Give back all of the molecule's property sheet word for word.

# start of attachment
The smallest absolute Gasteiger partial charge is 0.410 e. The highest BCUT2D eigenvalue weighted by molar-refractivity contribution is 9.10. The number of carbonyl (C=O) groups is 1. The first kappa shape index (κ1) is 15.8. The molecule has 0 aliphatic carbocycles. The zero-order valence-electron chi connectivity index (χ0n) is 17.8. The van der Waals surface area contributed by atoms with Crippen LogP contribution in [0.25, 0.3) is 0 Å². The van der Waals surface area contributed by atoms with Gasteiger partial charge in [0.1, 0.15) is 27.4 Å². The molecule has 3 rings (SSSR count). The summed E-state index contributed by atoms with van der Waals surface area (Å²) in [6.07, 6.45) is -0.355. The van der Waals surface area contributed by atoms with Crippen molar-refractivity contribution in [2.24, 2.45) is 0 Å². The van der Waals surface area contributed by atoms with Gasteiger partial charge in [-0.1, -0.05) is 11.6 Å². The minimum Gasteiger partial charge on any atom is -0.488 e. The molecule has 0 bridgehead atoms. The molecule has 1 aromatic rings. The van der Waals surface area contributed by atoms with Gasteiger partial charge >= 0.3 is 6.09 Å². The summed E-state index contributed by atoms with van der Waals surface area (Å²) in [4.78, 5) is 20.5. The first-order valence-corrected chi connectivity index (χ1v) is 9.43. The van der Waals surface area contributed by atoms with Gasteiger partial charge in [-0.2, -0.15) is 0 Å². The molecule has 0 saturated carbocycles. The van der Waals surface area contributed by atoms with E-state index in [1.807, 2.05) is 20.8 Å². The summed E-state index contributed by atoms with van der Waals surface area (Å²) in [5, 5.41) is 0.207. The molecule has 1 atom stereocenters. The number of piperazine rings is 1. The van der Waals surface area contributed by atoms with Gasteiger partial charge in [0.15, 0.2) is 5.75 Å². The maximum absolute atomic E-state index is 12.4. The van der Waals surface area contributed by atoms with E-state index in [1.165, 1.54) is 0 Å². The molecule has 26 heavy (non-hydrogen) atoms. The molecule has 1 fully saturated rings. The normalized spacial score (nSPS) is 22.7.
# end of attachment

The smallest absolute Gasteiger partial charge is 0.410 e. The highest BCUT2D eigenvalue weighted by molar-refractivity contribution is 9.10. The number of carbonyl (C=O) groups is 1. The first kappa shape index (κ1) is 15.8. The molecule has 0 aliphatic carbocycles. The zero-order valence-electron chi connectivity index (χ0n) is 17.8. The van der Waals surface area contributed by atoms with Crippen LogP contribution in [0.25, 0.3) is 0 Å². The van der Waals surface area contributed by atoms with Gasteiger partial charge in [0.1, 0.15) is 27.4 Å². The molecule has 3 rings (SSSR count). The summed E-state index contributed by atoms with van der Waals surface area (Å²) in [6.07, 6.45) is -0.355. The van der Waals surface area contributed by atoms with Crippen molar-refractivity contribution in [2.24, 2.45) is 0 Å². The van der Waals surface area contributed by atoms with Gasteiger partial charge in [-0.1, -0.05) is 11.6 Å². The minimum Gasteiger partial charge on any atom is -0.488 e. The molecule has 0 bridgehead atoms. The molecule has 1 aromatic rings. The van der Waals surface area contributed by atoms with Gasteiger partial charge >= 0.3 is 6.09 Å². The summed E-state index contributed by atoms with van der Waals surface area (Å²) in [4.78, 5) is 20.5. The first-order valence-corrected chi connectivity index (χ1v) is 9.43. The van der Waals surface area contributed by atoms with Gasteiger partial charge in [-0.2, -0.15) is 0 Å². The molecule has 0 saturated carbocycles. The van der Waals surface area contributed by atoms with E-state index in [1.807, 2.05) is 20.8 Å². The summed E-state index contributed by atoms with van der Waals surface area (Å²) in [5, 5.41) is 0.207. The molecule has 1 atom stereocenters. The number of piperazine rings is 1. The van der Waals surface area contributed by atoms with Gasteiger partial charge in [0.15, 0.2) is 5.75 Å². The maximum absolute atomic E-state index is 12.4. The van der Waals surface area contributed by atoms with E-state index in [1.165, 1.54) is 0 Å². The molecule has 26 heavy (non-hydrogen) atoms. The molecule has 1 fully saturated rings. The normalized spacial score (nSPS) is 22.7.